Online education had received a huge fillip thanks to the adoption of Zoom, a revolutionary web-conferencing application. Then all of a sudden it all went belly up because of security concerns. I am an information security consultant and routinely work with data centers and eCommerce companies all over the world. My job is to review the ecosystem, which includes underlying infrastructure, code, processes and policies, and determine where the loop holes are, fix them and repeat this process every few days. My wife is the Vice President of Product Development at a leading Information Security Company and leads the development of an AI enabled product that detects and prevents hacks before they happen, this system is used at leading banks, stock exchanges, telecom providers and law enforcement agencies all across the world. We decided to check what the problem with Zoom was because what we saw in the papers smelt of a hack job (here by hack job I mean smear campaign). To be clear we are not connected with Zoom in any manner whatsoever, however we have seen many a good products being destroyed by similar smear campaigns to let this happen all over again.
I’m going to answer the questions people have about Zoom in a FAQ format.
- Zoom is a Chinese company.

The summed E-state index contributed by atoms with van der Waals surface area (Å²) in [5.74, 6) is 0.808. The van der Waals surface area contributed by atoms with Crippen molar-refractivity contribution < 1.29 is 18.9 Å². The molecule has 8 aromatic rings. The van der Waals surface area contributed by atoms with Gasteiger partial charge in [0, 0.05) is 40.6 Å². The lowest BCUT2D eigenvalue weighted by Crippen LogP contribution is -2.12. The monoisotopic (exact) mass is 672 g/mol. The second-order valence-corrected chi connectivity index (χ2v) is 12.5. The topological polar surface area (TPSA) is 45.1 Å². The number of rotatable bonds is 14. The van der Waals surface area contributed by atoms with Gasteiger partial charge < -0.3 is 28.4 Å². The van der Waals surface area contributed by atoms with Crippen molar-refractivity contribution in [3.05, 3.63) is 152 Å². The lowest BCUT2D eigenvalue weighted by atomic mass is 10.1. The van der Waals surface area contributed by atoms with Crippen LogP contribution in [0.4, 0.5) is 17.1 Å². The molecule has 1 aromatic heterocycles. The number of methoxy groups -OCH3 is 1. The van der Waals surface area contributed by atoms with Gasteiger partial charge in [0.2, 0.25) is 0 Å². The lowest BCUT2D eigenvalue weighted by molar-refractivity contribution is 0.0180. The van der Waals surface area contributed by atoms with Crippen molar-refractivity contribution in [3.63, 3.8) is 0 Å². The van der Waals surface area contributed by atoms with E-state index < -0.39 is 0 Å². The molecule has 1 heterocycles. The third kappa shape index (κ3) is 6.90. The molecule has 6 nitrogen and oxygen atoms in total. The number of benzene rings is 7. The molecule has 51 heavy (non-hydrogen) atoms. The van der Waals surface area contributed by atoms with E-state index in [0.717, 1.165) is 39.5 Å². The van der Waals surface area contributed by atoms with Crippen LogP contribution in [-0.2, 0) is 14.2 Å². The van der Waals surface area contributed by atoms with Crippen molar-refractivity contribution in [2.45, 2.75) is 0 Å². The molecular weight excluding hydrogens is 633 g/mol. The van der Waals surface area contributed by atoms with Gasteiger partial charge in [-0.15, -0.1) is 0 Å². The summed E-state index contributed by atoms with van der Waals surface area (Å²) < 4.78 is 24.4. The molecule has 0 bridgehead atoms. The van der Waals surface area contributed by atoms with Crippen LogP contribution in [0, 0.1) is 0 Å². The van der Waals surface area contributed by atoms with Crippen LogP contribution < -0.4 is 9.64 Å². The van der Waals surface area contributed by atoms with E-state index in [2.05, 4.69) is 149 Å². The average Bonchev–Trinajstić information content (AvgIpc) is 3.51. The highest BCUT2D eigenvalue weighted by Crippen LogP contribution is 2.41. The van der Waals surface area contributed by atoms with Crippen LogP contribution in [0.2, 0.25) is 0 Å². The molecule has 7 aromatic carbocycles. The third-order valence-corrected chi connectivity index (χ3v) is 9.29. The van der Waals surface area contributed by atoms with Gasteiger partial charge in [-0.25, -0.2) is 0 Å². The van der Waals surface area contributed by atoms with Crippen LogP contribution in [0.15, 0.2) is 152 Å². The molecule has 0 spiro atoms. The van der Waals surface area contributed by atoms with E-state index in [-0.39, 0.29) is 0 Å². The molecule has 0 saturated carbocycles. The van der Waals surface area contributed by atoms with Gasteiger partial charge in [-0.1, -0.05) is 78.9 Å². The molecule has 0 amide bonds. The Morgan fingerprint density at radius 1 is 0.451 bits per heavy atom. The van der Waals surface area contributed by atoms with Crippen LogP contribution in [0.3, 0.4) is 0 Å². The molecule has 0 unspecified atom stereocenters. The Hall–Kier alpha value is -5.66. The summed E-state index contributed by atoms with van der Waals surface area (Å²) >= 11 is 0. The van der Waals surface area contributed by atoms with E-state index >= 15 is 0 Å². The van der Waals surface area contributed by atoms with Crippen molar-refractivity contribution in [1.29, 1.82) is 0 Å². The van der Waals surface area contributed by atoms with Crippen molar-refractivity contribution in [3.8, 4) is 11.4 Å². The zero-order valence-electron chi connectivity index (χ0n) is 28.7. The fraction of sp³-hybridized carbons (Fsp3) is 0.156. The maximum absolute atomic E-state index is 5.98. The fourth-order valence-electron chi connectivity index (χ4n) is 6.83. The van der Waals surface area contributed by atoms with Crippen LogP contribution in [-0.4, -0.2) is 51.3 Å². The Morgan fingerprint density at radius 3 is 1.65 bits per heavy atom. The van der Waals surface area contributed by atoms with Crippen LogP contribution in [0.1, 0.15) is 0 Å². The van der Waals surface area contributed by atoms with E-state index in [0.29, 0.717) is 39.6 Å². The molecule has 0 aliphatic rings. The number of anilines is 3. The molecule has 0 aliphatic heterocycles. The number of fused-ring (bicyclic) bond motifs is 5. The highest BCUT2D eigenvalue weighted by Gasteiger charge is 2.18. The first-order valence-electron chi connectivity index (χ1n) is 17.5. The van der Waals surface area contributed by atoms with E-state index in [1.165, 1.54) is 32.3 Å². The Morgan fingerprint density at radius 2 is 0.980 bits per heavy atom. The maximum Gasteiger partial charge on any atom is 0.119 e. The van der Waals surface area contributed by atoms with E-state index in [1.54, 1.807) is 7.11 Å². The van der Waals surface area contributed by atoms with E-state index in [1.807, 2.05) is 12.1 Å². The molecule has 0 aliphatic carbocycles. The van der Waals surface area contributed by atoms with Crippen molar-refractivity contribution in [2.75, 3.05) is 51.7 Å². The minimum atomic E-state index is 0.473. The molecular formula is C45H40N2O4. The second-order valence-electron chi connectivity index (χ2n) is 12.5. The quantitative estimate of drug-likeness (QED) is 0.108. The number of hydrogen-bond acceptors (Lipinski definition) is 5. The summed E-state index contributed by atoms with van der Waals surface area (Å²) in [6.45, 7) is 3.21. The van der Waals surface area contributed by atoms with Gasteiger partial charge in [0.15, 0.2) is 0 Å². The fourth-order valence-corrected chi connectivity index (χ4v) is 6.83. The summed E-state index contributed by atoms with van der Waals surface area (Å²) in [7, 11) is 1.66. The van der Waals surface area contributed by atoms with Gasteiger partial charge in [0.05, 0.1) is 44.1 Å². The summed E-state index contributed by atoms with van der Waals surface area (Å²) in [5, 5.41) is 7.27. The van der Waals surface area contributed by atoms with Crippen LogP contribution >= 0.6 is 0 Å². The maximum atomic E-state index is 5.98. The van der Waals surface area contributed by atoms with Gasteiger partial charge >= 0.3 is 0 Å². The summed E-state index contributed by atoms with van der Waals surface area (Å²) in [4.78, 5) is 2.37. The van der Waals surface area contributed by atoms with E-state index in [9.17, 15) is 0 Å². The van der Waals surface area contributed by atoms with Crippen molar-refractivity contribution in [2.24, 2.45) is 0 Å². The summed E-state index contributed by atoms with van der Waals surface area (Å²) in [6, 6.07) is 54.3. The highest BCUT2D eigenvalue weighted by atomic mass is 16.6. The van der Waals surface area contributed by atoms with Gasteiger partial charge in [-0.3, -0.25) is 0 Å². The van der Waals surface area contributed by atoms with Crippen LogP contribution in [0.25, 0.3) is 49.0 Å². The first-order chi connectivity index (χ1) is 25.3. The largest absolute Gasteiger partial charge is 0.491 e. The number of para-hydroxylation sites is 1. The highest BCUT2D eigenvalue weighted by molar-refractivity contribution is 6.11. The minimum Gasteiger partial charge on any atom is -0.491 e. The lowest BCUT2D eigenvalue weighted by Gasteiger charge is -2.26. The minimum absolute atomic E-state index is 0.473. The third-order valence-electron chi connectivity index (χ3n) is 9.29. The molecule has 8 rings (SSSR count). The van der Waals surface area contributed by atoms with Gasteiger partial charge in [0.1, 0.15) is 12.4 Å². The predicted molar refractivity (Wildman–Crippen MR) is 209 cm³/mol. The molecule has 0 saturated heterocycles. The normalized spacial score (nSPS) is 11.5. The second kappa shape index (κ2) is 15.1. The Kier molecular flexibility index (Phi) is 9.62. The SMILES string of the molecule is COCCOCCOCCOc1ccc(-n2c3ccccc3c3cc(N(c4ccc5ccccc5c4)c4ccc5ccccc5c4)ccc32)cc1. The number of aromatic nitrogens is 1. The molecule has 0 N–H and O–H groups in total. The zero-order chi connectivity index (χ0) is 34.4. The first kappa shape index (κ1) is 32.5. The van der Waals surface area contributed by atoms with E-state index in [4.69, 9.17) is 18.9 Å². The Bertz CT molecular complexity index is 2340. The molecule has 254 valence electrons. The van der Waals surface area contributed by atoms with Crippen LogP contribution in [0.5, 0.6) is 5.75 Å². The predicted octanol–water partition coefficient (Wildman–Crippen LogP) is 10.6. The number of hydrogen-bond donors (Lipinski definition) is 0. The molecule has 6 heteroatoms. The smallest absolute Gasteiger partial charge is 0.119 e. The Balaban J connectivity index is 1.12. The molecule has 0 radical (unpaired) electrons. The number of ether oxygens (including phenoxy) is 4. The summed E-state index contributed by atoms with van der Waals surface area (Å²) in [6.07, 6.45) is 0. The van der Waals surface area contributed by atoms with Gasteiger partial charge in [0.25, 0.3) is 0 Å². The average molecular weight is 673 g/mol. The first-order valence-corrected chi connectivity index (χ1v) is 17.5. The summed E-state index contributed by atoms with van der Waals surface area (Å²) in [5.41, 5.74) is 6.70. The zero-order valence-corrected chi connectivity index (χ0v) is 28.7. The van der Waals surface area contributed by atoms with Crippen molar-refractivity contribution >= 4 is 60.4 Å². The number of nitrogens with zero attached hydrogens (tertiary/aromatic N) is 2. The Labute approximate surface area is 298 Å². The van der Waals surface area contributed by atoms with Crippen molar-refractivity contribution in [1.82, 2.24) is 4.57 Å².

Zoom was born in the Silicon valley and is a true blue American success story. It was recognized as a unicorn and received funding multiple times. Before the Covid-19 related exponential growth in numbers Zoom was more widely used for office communications, yes you heard it right secure office communications. The only China connection that Zoom has is the owner who is an American citizen of Chinese origin. He built it so he could be closer to his girl friend. Eric Yuan moved to the Silicon Valley in 1997 (around 23 years back). Eric was a key member in the development of Webex, Webex is a web conferencing solution from Cisco. Yuan set up Zoom in 2011 after Cisco rejected the idea of a smartphone friendly web conferencing tool. That now Webex has a smartphone friendly version is proof that what Yuan had suggested in 2011 was eventually accepted by Cisco.